The result was a program that highlights the everyday “Heroes” who successfully market mobile apps. What started as a program to support and provide valuable resources for marketers of non-gaming apps grew into a global community of over 50 thought leaders (and counting) across all app categories, sharing knowledge to advance the mobile marketing world.

 

The Mobile Heroes speak candidly about their day-to-day challenges, where they are finding success, as well as on things they haven’t quite figured out yet, providing a surprisingly frank and much-needed resource for the industry. Crucially, it’s filling the resource void for mobile marketers looking to grow their careers, while introducing emerging leaders to its solutions and driving business growth. At the same time, Liftoff taps these Mobile Heroes for case studies and testimonials to support marketing.

 

The program has become a dynamic community and professional resource where mobile marketing pros share their experiences and practical tips through podcasts, videos, and personal interactions to benefit all involved. Video interviews, podcasts, blog posts, webinars, comic books and a variety of live events, such as panels and breakout sessions, showcase the Mobile Heroes’ knowledge and make it available to the wider community.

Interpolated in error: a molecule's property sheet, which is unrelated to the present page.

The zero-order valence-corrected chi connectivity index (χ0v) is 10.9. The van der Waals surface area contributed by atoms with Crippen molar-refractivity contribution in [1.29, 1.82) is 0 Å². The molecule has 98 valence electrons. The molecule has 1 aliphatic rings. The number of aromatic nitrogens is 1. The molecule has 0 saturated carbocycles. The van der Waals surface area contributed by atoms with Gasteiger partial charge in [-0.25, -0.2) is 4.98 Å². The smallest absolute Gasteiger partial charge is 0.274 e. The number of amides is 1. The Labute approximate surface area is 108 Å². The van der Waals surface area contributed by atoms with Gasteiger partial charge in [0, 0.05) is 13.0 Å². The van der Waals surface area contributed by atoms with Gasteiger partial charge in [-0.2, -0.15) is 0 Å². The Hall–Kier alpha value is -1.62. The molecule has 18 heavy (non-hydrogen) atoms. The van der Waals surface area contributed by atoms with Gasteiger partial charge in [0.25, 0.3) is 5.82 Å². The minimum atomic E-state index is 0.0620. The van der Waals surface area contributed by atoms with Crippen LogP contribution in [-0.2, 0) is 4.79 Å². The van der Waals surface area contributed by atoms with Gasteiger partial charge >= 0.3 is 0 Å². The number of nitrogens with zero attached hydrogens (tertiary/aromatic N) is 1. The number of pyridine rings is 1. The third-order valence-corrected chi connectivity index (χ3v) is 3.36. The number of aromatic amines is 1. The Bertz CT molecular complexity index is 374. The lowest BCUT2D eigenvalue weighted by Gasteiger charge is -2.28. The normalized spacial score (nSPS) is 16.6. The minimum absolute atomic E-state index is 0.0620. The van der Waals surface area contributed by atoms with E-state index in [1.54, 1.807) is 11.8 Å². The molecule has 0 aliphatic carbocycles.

Each Hero is chosen for a unique area of expertise they can bring to the community, and they have been very open in talking about topics ranging from how to directly impact revenue to the importance of brand safety — the program is not about sharing data or secrets, but about gathering meaningful advice. Mobile marketing professionals are also encouraged to nominate a colleague or themselves as a new Mobile Hero, such as Thomas Hopkins of Lyft, Esther Hwang of Poshmark, and Drew Frost of Sam’s Club.

 

The program taps the company’s owned media channels, including social, email newsletters, and blogs, as well as a dedicated microsite to feature the Heroes, their perspectives, and in-depth case studies on their achievements. At leading mobile marketing industry conferences like MAU Vegas and others, they bring their community offline, with dinners and other events a hot ticket.